About the author

Matt is the author, co-author, secondary-author, ghost-author, and non-author of articles, speeches, book chapters, and even entire books! Next will be the bestseller "Losing My Religions." Currently, he is President of One Step for Animals; previously, he was shitcanned from more nonprofits than there is room to list here. Before Matt’s unfortunate encounter with activism, he was an aerospace engineer who wanted to work for NASA to impress Carl Sagan. His hobbies include photography, almost dying, and {REDACTED} He lives in Tucson with Anne and no dogs, no cats, and no African tortoises (although he cares for all of these).

Sunday, October 20, 2019

Are organics healthier?

A few weeks ago, New Scientist published a bad letter to the editor regarding the healthiness of organics. In the latest issue, they published this nice counter (this is not to argue one side or the other, just to point out that you can cherry-pick small studies to support your preferred choice, but the science is rarely as clear as we would like):

Ann Wills mentions a study that compared consumption of organic food with cancer rates in a sample of nearly 70,000 people (Letters, 14 September). She doesn’t mention a much larger UK study of 625,000 women (British Journal of Cancerdoi.org/gb9qwj). This compared those who only ever ate organic food with those who never did and reported on the incidence of 16 different cancers over a nine-year period.
In that time, 50,000 women developed cancer, but there was no statistically significant difference between the groups, except for small increases in breast cancer. There was a lower rate of lymphoma in the organic eaters, although the number of lymphomas was too small to judge statistical significance. As with the breast cancer, this may be due to chance variations. Organic associations promote the idea that their food is healthier, which isn’t scientifically sustainable. Trying to get people to eat their five-a-day by recommending more expensive organic produce is inevitably counterproductive.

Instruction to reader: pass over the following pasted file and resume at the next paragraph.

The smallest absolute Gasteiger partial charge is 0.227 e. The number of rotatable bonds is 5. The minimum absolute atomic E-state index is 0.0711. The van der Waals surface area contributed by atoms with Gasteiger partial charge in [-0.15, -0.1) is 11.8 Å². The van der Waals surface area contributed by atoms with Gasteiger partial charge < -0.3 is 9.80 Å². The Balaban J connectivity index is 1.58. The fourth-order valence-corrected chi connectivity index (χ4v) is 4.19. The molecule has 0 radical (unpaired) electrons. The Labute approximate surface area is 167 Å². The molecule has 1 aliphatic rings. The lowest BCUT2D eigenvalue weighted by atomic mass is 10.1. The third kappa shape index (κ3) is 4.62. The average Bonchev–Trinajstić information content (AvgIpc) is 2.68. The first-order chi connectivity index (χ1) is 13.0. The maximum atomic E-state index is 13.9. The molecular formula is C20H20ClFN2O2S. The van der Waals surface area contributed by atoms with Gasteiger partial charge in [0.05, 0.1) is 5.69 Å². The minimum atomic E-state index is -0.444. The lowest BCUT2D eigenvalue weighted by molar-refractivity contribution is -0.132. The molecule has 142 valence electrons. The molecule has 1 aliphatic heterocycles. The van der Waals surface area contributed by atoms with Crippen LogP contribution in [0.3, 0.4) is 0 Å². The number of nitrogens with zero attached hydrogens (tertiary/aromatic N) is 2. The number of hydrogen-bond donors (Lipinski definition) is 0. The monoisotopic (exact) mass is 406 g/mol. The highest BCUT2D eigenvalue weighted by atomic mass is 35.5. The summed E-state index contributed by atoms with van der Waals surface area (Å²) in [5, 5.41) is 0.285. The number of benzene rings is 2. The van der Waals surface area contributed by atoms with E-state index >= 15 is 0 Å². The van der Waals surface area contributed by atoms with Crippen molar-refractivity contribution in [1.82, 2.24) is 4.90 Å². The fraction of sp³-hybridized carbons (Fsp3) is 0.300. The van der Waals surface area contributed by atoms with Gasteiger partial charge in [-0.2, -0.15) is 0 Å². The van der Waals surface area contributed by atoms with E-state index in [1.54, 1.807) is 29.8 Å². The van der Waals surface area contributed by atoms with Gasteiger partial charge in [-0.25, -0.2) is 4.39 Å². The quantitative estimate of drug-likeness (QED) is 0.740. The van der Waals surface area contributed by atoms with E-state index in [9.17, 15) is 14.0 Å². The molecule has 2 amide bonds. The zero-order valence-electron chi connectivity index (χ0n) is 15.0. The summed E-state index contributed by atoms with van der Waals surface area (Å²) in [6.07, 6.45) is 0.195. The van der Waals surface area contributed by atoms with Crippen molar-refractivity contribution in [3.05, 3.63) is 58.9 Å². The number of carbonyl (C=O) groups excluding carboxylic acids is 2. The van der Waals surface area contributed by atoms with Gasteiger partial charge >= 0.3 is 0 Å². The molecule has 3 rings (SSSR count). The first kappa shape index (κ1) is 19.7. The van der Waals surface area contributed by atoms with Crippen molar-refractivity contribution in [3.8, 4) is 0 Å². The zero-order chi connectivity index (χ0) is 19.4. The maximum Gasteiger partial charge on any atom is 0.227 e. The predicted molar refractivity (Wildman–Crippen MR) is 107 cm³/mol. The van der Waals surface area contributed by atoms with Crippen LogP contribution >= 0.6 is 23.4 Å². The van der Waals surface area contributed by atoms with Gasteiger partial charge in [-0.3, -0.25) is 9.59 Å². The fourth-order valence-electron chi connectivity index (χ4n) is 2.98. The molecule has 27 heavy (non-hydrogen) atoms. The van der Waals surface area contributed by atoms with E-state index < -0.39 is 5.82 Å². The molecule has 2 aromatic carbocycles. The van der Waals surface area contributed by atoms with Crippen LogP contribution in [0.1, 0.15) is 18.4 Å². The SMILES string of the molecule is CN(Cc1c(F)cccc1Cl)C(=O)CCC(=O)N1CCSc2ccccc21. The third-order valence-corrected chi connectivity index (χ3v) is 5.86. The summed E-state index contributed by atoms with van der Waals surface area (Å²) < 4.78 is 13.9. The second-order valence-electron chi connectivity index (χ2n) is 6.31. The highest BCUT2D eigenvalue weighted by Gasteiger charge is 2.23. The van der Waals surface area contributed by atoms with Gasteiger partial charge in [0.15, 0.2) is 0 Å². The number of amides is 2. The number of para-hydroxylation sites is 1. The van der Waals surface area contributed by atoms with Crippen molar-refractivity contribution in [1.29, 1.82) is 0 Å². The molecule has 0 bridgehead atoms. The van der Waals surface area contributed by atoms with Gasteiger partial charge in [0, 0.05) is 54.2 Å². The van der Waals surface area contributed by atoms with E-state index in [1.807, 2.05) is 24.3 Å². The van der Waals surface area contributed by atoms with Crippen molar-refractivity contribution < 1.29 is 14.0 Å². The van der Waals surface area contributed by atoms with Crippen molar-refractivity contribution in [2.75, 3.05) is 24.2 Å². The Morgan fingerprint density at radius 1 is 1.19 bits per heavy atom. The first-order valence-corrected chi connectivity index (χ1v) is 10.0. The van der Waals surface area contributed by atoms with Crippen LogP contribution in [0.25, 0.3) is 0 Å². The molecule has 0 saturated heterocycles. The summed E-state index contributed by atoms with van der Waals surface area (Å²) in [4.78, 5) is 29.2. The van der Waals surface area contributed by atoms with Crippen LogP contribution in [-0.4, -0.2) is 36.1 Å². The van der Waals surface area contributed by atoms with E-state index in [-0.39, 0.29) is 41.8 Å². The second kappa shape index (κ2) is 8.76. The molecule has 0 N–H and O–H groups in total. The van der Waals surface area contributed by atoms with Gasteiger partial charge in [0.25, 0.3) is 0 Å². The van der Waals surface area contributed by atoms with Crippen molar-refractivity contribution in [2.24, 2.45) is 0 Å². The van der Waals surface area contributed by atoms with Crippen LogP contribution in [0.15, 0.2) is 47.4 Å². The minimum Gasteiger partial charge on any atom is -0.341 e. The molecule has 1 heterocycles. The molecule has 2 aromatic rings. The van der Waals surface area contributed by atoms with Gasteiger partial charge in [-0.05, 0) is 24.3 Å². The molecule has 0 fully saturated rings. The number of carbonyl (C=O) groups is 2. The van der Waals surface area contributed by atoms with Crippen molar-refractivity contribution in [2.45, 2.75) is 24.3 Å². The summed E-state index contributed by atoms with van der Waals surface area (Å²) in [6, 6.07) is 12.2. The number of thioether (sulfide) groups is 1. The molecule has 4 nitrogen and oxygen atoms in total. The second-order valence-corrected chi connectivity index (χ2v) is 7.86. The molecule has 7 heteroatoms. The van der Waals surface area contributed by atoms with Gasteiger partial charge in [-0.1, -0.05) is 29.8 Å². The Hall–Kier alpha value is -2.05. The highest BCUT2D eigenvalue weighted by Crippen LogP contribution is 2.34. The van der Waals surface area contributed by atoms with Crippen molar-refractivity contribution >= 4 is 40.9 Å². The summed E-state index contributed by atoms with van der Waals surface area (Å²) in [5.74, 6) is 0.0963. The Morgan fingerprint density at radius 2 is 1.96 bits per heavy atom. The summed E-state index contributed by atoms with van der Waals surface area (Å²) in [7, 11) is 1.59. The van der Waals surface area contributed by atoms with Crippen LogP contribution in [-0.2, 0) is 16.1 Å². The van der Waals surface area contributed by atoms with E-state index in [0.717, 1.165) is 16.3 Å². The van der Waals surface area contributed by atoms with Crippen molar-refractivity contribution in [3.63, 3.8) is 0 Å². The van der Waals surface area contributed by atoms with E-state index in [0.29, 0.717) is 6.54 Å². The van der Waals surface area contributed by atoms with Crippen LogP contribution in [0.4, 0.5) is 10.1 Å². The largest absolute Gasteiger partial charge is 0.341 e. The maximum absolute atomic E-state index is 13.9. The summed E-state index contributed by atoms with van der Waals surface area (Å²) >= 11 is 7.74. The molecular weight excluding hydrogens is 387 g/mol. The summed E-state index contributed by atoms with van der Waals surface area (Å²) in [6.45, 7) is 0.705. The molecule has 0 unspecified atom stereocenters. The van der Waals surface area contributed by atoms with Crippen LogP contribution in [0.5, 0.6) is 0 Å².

2 comments:

Anonymous said...

I have already read that the whole point of organic is for the environment. Conventional agriculture is far more polluting for the water, soil, and air. It's not about the health of the eater directly.

For just one example, the gigantic dead zone in the Gulf of Mexico is from artificial fertilizer run-off. Organic doesn't use artificial fertilizer.

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